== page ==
TOKYO, June 24 (Reuters) - The benchmark 10-year Japanese government bond yield was steady on Monday as weakness in Tokyo's shares helped offset concerns over slumping U.S. Treasuries after Fed Chairman Ben Bernanke signalled the central bank could roll back its stimulus later this year.
The 10-year yield was unchanged at 0.875 percent after trading as low as 0.865 percent and as high as 0.890 percent in a choppy session.
"The morning session was mainly driven by U.S. Treasuries hitting 2.5 percent. That said, we had equities falling to negative territory in late morning session," said Maki Shimizu, senior bond strategist at Citigroup in Tokyo.
The Nikkei share average ended 1.3 percent lower on Monday on concerns over China's economic and financial stability, reversing early sharp gains in a volatile session.
"The market is still quite volatile. Before the current quarter, I don't think domestic investors can buy at this point. I think they try to be prepared for the next quarter," Shimizu said, referring to the usual practice of quarter-end or month-end buying of JGBs by lifer insurers and pension funds.
Benchmark 10-year U.S. Treasury yields on Friday rose to their highest in more than 22 months, marking a dismal week for the bond market as investors fled in the wake of the news from the Federal Reserve that it might pare its $85 billion monthly purchases of Treasuries and mortgage-backed securities in coming months if the economy strengthens.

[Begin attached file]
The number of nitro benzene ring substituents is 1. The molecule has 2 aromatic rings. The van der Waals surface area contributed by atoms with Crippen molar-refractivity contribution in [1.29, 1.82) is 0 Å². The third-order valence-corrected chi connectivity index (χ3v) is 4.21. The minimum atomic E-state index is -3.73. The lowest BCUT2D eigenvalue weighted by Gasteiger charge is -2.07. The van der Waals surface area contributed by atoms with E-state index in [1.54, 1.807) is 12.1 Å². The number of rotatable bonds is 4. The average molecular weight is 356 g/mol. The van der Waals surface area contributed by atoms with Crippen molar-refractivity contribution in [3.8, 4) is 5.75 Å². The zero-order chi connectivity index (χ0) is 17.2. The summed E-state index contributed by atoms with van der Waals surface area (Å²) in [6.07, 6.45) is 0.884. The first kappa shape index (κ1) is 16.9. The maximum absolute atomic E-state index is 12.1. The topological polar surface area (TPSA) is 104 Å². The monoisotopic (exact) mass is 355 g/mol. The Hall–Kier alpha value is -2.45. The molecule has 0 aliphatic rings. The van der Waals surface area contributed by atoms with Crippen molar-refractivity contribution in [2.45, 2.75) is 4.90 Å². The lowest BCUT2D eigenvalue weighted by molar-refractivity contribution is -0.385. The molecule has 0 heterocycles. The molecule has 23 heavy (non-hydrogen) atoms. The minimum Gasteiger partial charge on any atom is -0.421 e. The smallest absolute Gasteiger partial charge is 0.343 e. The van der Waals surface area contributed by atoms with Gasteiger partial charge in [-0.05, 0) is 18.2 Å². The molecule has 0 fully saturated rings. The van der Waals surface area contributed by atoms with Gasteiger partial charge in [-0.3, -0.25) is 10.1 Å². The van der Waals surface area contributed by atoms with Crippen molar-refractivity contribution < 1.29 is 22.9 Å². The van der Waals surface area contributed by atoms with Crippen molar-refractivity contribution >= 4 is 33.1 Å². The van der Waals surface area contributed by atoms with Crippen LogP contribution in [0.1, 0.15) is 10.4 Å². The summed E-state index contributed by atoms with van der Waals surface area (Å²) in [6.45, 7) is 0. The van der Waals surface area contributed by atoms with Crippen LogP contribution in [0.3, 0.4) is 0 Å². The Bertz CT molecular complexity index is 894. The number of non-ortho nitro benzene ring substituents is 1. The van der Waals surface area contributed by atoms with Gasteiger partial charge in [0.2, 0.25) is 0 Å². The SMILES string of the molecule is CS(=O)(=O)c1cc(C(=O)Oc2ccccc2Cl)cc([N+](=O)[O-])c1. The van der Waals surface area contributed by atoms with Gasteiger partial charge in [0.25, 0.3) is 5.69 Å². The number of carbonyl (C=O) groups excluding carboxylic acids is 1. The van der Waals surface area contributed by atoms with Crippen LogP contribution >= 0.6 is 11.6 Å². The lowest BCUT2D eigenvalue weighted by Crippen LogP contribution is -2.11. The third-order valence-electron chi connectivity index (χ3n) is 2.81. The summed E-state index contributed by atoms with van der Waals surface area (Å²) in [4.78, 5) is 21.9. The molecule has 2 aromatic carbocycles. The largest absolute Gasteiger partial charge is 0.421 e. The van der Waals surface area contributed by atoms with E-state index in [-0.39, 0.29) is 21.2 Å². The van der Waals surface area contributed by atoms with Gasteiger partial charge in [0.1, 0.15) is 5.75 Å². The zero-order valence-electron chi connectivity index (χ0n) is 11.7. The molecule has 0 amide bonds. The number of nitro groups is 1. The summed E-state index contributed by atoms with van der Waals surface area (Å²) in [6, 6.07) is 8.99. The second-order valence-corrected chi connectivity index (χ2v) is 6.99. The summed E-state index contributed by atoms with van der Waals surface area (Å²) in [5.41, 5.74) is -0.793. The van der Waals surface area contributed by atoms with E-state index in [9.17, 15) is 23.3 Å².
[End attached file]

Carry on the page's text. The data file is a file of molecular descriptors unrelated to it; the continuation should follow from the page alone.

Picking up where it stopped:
The 10-year U.S. Treasury yield rose 41.3 basis points last week, posting the biggest weekly jump since November 2001.
Ten-year JGB futures gained 0.05 point to 142.15, after trading in a 141.84 to 142.31 range, with 30,614 contracts changing hands, down from this year's daily average of 34,287.
The BOJ's offer to buy 650 billion yen ($6.7 billion) worth of bonds as part of its monetary easing operations to revive the world's third-largest economy helped support JGBs, however.
"The BOJ announcement of its operations is one of the factors," said Yuya Yamashita, rates strategist at JPMorgan in Tokyo.
On April 4, the Japanese central bank unveiled the world's most intense burst of monetary stimulus, promising to inject $1.4 trillion into the economy in less than two years to meet its pledge of achieving 2 percent inflation.
The 20-year yield added 2 basis points to 1.775 percent, hitting a four-week high, while the 30-year yield put on 2 basis points to 1.900 percent, also reaching a one-month high.
The five-year yield eased 1 basis point to 0.345 percent.
"Although 5s have richened slightly versus 10s since May, the basic correlation remains intact, suggesting the low, stable level of short- to medium-term yields will likely continue to contain any rise in 10-year yields to some extent," Barclays Securities wrote in a note.
"If so, JGB long-term yields could be less likely to follow any issue in U.S. yields."